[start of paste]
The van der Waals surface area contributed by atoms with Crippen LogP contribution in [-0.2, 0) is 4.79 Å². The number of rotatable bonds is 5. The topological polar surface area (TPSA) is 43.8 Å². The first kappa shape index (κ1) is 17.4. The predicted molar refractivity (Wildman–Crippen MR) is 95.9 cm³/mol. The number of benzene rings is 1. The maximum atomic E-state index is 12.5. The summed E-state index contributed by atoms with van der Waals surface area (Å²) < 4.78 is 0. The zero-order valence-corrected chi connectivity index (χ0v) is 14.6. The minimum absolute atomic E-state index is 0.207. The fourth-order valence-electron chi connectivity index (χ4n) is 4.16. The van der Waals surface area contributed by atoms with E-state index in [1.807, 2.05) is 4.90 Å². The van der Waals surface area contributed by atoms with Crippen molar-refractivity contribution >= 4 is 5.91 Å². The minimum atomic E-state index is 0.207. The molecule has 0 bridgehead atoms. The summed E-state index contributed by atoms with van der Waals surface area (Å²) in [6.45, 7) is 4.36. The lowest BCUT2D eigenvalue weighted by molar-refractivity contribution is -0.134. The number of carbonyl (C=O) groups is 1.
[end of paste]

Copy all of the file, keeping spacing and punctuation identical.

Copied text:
The van der Waals surface area contributed by atoms with Crippen LogP contribution in [-0.2, 0) is 4.79 Å². The number of rotatable bonds is 5. The topological polar surface area (TPSA) is 43.8 Å². The first kappa shape index (κ1) is 17.4. The predicted molar refractivity (Wildman–Crippen MR) is 95.9 cm³/mol. The number of benzene rings is 1. The maximum atomic E-state index is 12.5. The summed E-state index contributed by atoms with van der Waals surface area (Å²) < 4.78 is 0. The zero-order valence-corrected chi connectivity index (χ0v) is 14.6. The minimum absolute atomic E-state index is 0.207. The fourth-order valence-electron chi connectivity index (χ4n) is 4.16. The van der Waals surface area contributed by atoms with E-state index in [1.807, 2.05) is 4.90 Å². The van der Waals surface area contributed by atoms with Crippen molar-refractivity contribution >= 4 is 5.91 Å². The minimum atomic E-state index is 0.207. The molecule has 0 bridgehead atoms. The summed E-state index contributed by atoms with van der Waals surface area (Å²) in [6.45, 7) is 4.36. The lowest BCUT2D eigenvalue weighted by molar-refractivity contribution is -0.134. The number of carbonyl (C=O) groups is 1.